The blessings of the spectator sport.
Yesterday afternoon, I was halfway through a bowl of menudo when Lionel Messi scored his first goal in El Clásico, the semiannual soccer match between FC Barcelona and Real Madrid. The game is one of the globe’s most-watched sporting events, and I watch it every year, but this was my first time catching it in New Orleans. I’d landed in a Mexican restaurant in Mid-City, where some families loafed around me and some waiters loafed around them. Immediately after Messi whiffed his ball between the posts, this guy in chinos flew through the restaurant’s doors, looked up at the score, and groaned.
Messi’s shot looked beautiful, as it usually does. The guy in the doorway squinted at me, and I squinted back. A momentous thing had just happened, and we were on opposite sides of the argument, but no foghorns erupted and the kitchen’s ovens didn’t implode. The guy joined a sleepy family nestled under a mural of Guadalajara. The kid manning the register dinged a bell in supreme disgust. There wasn’t any cause for alarm, or even palpable excitement, but we were conjoined in a moment, and the game took on a physical significance—it became a whole and solid thing.
I’ve always been enamored of the environments cultivated by spectator sports: the high-school football stadium sweltering at high noon, the gay sports bar drenched in musk at midnight, the hundred-thousand-seater in Dallas. These places are as integral to sport as the games themselves. Wherever there’s a TV, there’s a chance for a place to be transformed; part of the fun of watching is seeing how a game changes a space. The NBA playoffs usually find me at my parents’ place; I’ve spaced my World Cup qualifiers throughout dives around the South; I’ve watched all my UFC matches in the same eponymous chicken-wing chain, although I do not and never have been able to stomach that particular part of the bird.
For a few years, I worked the parking lots surrounding Houston’s Reliant Stadium (since renamed NRG Stadium). It’s big as hell, sitting something like twenty minutes outside of the Houston’s epicenter. The job—telling people where to park, and making sure they did—was pretty shitty. The pay was next to nothing. The men I worked with were always exhausted or enraged or overburdened, and they couldn’t be bothered to give much of a fuck about anything.
But sometimes the sun would settle a bit, and as the traffic evaporated into trickles, a tailgating uncle or acquaintance or even someone’s mom might wander over to offer us some company by their tent. We’d catch the game’s second halves in the shade, over leftover ribs and watery margaritas. What had initially been a uniquely miserable experience dissolved into warmth and familiarity. And whenever our temporary hosts asked for details about our jobs, we’d hype up the experience, saying how great it was to be so close to the action, day after day—anything to remain in the holy breeze they’d sent our way, even if only for a little while longer.
I’m not a religious guy, but I’d call those gatherings obvious blessings. Even if the matches we worked were grimy, the grounds we viewed them on would occasionally reach the celestial. It’s a feeling I’ve caught all over the place, parceled out in small doses: I watched Marshawn Lynch tightrope the Cardinals’ sideline in the company of half-stoned computer scientists; I watched the Japanese women’s soccer team solidify their dominance the year after the tsunami in an overcrowded nail salon; and I watched Neymar’s penalty kick, in the culminating minutes of the last year’s Olympic championship, over the counter of an understocked grocery store, with an astoundingly pregnant mother eying the television behind me. In each case, for a moment, these strangers were my brothers and sisters. We spied the same beacons and followed the glimmering light.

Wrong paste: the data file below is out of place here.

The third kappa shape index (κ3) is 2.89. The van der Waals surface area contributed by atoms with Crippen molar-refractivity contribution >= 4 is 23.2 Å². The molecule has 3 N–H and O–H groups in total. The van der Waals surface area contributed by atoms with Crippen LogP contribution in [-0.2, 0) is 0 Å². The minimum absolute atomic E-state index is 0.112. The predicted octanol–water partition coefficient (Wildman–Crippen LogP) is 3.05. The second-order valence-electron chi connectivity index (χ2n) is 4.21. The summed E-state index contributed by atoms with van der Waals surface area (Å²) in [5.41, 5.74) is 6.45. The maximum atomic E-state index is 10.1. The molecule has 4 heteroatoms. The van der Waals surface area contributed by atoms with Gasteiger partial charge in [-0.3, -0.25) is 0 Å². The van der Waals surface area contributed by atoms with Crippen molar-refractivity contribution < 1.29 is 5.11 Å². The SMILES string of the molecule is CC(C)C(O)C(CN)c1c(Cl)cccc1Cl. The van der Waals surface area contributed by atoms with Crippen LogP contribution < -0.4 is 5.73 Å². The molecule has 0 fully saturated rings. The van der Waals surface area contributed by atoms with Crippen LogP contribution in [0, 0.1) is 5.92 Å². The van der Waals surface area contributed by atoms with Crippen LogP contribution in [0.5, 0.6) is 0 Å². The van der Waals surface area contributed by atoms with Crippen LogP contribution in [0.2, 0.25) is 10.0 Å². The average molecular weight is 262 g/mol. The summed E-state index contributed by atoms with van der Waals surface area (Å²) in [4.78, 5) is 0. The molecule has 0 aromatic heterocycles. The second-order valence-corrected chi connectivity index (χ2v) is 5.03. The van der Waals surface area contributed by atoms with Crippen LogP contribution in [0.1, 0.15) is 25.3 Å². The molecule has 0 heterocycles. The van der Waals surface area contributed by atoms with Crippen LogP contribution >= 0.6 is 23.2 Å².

I had a similar experience with the Super Bowl a few months back. I was out of Houston for the weekend, stuck in Louisiana. I’d told myself I wanted absolutely nothing to do with it. I couldn’t name four players on those teams, and the joint I’d wandered into for dinner was closing in an hour anyway. But I’d leaned on the counter for a moment—just a second, to chat up some guy—when I caught the building’s emotion, and that finale’s now-famous political undertones. All of a sudden, right out of the fucking blue, nothing on this planet could have been more important.
My stomach had capsized several times before I decided enough was enough. Watching the damn thing felt like election night all over again. This, I decided, didn’t matter at all—except for the fact that it did. The bar had dissolved into tears. Real tears. Just like in fucking Texas. The dude sitting beside me stuffed his face into his hands. It was a reminder that a game is only just a game until it becomes something different, something more akin to everything else. That moment requires the company of others—an interweaving of narratives—to reach heights unseen.
We were well into the second half of El Clásico when my waiter started hovering. Real Madrid had tied the game. The dining room floor had cleared out. The cooks were getting antsy, so I paid the tab, left, and made it off the street and back to my apartment. My phone notified me that Messi had scored again, solidifying Barcelona’s win.
I live next to a church, but the bells didn’t go off. There were no sirens. No jeers. Just a blip over the crack on my screen. And the moment that’d been so momentous in company beforehand felt a little bit more banal, a little more artificial, like I’d missed out on some blessing all the same.
Bryan Washington divides his time between Houston and New Orleans. His first collection of stories, Lot, is forthcoming from Riverhead Books.